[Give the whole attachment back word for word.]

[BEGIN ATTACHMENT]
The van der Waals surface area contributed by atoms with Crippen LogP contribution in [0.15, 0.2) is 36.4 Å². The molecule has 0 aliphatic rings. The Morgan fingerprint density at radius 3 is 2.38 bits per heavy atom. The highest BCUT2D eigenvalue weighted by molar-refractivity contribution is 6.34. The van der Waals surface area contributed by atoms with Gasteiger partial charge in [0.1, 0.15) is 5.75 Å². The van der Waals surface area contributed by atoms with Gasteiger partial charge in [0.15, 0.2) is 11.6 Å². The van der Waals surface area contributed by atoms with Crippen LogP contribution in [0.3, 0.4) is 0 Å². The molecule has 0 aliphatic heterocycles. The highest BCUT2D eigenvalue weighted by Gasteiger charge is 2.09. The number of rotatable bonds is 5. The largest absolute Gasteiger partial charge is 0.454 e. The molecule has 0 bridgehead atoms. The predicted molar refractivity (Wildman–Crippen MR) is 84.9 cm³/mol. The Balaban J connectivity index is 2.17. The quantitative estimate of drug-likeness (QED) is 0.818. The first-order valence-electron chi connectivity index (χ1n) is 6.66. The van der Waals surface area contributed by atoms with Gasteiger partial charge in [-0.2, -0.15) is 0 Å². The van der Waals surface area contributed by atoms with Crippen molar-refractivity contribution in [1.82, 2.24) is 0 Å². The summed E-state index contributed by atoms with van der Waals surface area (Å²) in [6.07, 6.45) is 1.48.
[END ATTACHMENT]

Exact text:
The van der Waals surface area contributed by atoms with Crippen LogP contribution in [0.15, 0.2) is 36.4 Å². The molecule has 0 aliphatic rings. The Morgan fingerprint density at radius 3 is 2.38 bits per heavy atom. The highest BCUT2D eigenvalue weighted by molar-refractivity contribution is 6.34. The van der Waals surface area contributed by atoms with Gasteiger partial charge in [0.1, 0.15) is 5.75 Å². The van der Waals surface area contributed by atoms with Gasteiger partial charge in [0.15, 0.2) is 11.6 Å². The van der Waals surface area contributed by atoms with Crippen LogP contribution in [0.3, 0.4) is 0 Å². The molecule has 0 aliphatic heterocycles. The highest BCUT2D eigenvalue weighted by Gasteiger charge is 2.09. The number of rotatable bonds is 5. The largest absolute Gasteiger partial charge is 0.454 e. The molecule has 0 bridgehead atoms. The predicted molar refractivity (Wildman–Crippen MR) is 84.9 cm³/mol. The Balaban J connectivity index is 2.17. The quantitative estimate of drug-likeness (QED) is 0.818. The first-order valence-electron chi connectivity index (χ1n) is 6.66. The van der Waals surface area contributed by atoms with Gasteiger partial charge in [-0.2, -0.15) is 0 Å². The van der Waals surface area contributed by atoms with Crippen molar-refractivity contribution in [1.82, 2.24) is 0 Å². The summed E-state index contributed by atoms with van der Waals surface area (Å²) in [6.07, 6.45) is 1.48.